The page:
Everyone knows dehydration can lead to serious and potentially deadly health complications in humans, but did you know that it can be just as bad for the family dog? Unfortunately, most dogs can’t tell their humans they need water or go turn on the tap and get some for themselves. That’s why it’s important that dog owners know the signs of dehydration in their pets and what they can do to prevent it.
Signs of dehydration in a dog
The signs of dehydration in a dog are somewhat similar to those in a human, but not as obvious to the untrained eye. Think about this. The last time you really, really worked out hard and didn’t drink enough water, how did you feel? I know how I felt. My mouth was dry, I was drenched in sweat, my legs felt wobbly, I was fatigued, I had a hard time catching my breath, and when I caught a glimpse of myself in the mirror, I looked overwhelmed and a little bit scared.
Now, let’s take a look at the signs of dehydration in dogs, as defined by the Humane Society of Harrisburg, Pennsylvania:
- Lethargy or fatigue
If your dog is visibly tired and less animated than usual, this may be a sign of dehydration.
- Excessive panting
Dogs pant for the same reason we sweat. Excessive panting may be a sign that your dog is overheated and in need of water.
- Sunken eyes
Sunken, dry eyes can actually be a sign of dehydration in both dogs and humans.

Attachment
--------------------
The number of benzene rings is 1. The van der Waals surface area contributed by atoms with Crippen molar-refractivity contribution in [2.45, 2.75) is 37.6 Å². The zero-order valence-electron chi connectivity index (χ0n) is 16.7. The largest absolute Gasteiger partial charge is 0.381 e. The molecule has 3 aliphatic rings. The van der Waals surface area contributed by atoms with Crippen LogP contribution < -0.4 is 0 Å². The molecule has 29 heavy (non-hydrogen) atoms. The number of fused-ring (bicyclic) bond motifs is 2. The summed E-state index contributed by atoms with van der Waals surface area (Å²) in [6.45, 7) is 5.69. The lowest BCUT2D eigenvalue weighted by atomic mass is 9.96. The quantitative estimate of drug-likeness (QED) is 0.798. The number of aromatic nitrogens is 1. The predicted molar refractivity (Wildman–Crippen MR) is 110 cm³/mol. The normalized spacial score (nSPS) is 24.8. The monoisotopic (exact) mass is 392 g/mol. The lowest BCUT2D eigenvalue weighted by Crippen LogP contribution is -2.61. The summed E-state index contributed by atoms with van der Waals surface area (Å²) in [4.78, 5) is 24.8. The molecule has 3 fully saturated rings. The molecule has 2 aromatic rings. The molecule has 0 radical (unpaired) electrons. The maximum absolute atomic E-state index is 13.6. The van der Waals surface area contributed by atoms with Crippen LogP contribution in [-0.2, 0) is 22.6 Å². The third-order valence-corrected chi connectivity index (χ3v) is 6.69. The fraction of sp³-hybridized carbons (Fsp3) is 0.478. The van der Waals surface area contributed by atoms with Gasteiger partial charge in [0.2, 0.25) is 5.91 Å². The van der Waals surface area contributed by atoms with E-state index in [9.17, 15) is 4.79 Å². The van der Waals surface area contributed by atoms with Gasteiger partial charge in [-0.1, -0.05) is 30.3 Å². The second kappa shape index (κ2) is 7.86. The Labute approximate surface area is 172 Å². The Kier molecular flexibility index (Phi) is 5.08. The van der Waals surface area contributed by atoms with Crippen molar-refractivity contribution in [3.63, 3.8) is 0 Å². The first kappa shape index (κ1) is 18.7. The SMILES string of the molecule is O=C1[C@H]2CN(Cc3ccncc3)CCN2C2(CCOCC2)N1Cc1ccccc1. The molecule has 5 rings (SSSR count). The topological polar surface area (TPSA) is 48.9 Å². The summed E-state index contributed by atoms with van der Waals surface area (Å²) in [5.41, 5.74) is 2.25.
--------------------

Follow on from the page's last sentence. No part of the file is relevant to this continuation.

- Dry mouth
A dry mouth is also a good sign of dehydration in both humans and dogs. You can feel your dog’s gums to see if they are wet and slippery or sticky and dry.
- A change in attitude
If your normally cheerful, playful dog is behaving in an apprehensive or panicky manner, check for other signs of dehydration.
- Loss of skin elasticity
If your dog is showing other signs of dehydration, you may want to check its skin elasticity. As dehydration progresses, skin loses some of its ability to snap back when it is gently pinched. You can try this on the back of your hand when you are well hydrated and when you are not.
- Wobbly, weak stance
Just like humans, when dogs become dehydrated they may get dizzy, wobbly, and weak. If your dog is exhibiting these signs, it may already be in trouble.
Prevent dehydration all year round
I’ve had a dog or two most of my life, and I’ve always been careful to carry water with me when walking a dog in the heat. But dehydration can occur any time of year, regardless of the temperatures outside. Sure, summer heat can lead to quicker signs of dehydration, but it’s important to make sure your dog has plenty of water available all year round.
If your dog does become dehydrated, don’t panic. Help your dog to cool down, and give it water in small, but regular offerings so it doesn’t gulp too much at once and get sick. Ice cubes are a good way to slowly add water to your dog’s system, much like popsicles work to rehydrate a sick child.
If your dog seems really sick, weak or disoriented, seek veterinary assistance. Dehydration, left untreated, can kill, but your veterinarian has the training and skills needed to bring your dog back to health if seen in time.
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